Aside from the cold, hard feel underfoot and the difficult install, tiles make some of the best bathroom flooring solutions out there.
|Easiest care and maintenance||Professional install only|
|Always 100% waterproof||Cold and hard underfoot|
|Among cheapest material|
Laminate isn’t as viable or popular for bathrooms as maybe it should be. Laminate isn’t waterproof and can only ever be water-resistant. With a wood pulp core, similar to pressed plywood, it eagerly and readily absorbs any moisture in the area.
As you can tell, this may pose a problem when installed in one of the highest humidity rooms in the home. However, laminate planks are highly affordable, easy to install and can be made waterproof enough to withstand your bathroom.
This will take a little extra work and materials, though, which does add to the cost. A moisture barrier underneath is required, and a good sealant on top after the install is complete is also a good idea.
You can skip the sealant if you purchase a high-quality brand of laminate. Many manufacturers now add waterproofing measure to the top layers of laminate planks. Once they are installed, the wear layer forms a water-tight barrier that prevents absorption from the top.
With the extra measures in place, laminate makes a decent option for bathrooms. You will need to take care when cleaning and performing maintenance. Laminate isn’t the strongest flooring option (for any room) and is easily scratched, dented and damaged.
Repairs are near impossible on laminate planks, so you will need to have excess planks on hand for replacements. While laminate does have a lot of negative aspects for bathroom installs, there is a place for it.
Guest bathrooms and smaller bathrooms may benefit from the cheap flooring solution. This is especially true for half-baths where there is less chance for excess water or leakage.
|Simple DIY installation||Extra water protection needed|
|Affordable solution for smaller bathrooms||Laminate scratches easily|
|Multiple styles and colors available||Not ideal for all wet area installs|
Natural stone is one of the most aesthetically pleasing options out there. The natural beauty of the stone cannot be ignored. However, it also has the highest costs and requires professional installation.
If natural stone falls inside your budget, you won’t be disappointed with the purchase. Stone can be used over radiant heating to offset the cold feeling and while it isn’t as giving or flexible as LVP or laminate, it is still comfortable underfoot.
One thing to note, though, is that wet stone can become slippery. To combat this, there are textured stone options that can add grip and traction. The bad news, though, is that stone must be professionally installed. Each stone needs to be cut and requires special tools and expert hands.
Because stone can be etched, textured or treated, it also requires near constant cleaning and maintenance. However, for the high-end look and luxurious nature, the extra cleaning and care are worthwhile.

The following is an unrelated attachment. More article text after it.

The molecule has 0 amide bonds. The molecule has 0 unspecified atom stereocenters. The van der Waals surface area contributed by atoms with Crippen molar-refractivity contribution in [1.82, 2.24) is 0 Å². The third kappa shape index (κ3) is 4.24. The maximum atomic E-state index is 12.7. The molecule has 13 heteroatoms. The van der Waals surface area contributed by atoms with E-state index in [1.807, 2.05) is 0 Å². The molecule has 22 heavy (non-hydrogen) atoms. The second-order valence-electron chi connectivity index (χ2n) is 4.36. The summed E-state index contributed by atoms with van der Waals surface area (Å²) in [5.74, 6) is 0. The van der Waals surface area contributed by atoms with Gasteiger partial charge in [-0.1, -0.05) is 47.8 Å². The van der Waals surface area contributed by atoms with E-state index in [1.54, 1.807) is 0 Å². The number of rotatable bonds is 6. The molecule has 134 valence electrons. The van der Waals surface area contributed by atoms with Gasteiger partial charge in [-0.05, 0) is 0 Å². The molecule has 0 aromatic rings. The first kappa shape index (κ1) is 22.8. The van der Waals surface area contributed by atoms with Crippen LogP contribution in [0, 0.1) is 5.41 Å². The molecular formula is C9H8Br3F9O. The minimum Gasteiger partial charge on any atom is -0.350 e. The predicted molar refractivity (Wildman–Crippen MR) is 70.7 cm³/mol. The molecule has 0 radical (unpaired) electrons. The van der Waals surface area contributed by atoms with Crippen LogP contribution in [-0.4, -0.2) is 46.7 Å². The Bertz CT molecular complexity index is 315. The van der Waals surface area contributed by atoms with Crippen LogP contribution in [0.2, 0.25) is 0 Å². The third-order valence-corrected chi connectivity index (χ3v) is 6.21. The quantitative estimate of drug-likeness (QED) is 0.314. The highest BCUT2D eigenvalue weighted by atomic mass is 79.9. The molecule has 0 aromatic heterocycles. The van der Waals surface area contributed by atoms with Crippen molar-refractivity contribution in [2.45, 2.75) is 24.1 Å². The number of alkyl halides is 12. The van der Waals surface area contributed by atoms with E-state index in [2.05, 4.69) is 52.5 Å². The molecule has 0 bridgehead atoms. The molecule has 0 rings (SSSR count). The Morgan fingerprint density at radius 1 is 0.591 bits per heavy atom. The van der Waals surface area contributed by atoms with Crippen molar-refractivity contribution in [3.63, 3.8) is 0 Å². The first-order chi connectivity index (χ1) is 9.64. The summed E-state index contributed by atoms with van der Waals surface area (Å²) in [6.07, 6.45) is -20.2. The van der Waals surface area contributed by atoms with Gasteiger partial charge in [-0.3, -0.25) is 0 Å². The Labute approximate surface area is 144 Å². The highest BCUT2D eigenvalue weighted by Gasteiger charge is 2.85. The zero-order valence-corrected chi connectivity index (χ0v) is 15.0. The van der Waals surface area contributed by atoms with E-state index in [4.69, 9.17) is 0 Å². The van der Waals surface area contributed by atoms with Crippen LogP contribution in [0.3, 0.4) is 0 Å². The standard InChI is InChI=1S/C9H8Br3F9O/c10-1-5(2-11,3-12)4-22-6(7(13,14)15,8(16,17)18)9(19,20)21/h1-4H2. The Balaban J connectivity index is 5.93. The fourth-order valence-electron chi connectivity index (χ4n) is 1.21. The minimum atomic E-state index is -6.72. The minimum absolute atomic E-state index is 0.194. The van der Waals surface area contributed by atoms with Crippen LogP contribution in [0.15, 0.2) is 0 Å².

|Extremely durable||Most expensive option on the list|
|Textured options available||Must be professionally installed|
|Many types of stone to choose from|
If you think carpet can’t be installed in bathrooms and other wet areas, you would be correct. However, waterproof carpet is different. Depending on the brand you go with the waterproofing technology is something different.
With Shaw carpeting, for example, calls the waterproofing R2X. Berghaus calls theirs AQ2. The point is that while these technologies are patented and vary slightly by brand, the result is the same.
A waterproof carpet has each individual fiber coated with the stain fighting, soil resistant waterproofing material. The result, then, is a carpet that can be installed in a wet area such as your bathroom.
While it may seem counter intuitive, there are still precautions to make. Cleaning, for example, will require a lot more than just a standard vacuum. A good carpet cleaner and cleaning solution are needed, along with a method to dry the carpet.
Just because the carpet can stand getting wet without worry of mold or mildew, it doesn’t mean the padding or floor underneath can. Leaving the carpeting wet with more than just after-bath footprints can lead to mold eventually.
Carpet still isn’t the best option for bathrooms, of course, but it can add some style and texture to an otherwise boring décor.
|Many brands now offer waterproof carpeting||Care and maintenance are high|
|Multiple styles, colors and types available||Must be dried when cleaning|
|Stays warm even in winter||Professional installation needed|
Want 3 Free Quotes or Flooring Advice?
Connect with Local Pros
Care and Maintenance of Bathroom Floors
Bathroom floors need a little more care and attention than most other areas of the home. While you can vacuum your living room once a week or sweep your kitchen twice a month, the bathroom is different.
Because of the humidity, moisture, condensation, and general use of the room, the floors go through a lot. Keeping the floors clean is only part of the process.
Some flooring will need to be dried manually or dust mopped regularly, This will prevent debris and dust from collecting which can hold moisture and lead to mold.
Mopping may not be a viable option all the time as it adds water to the floor. However, steam cleaning, damp or dry mops and sweeping or vacuuming are needed more often than your other floors.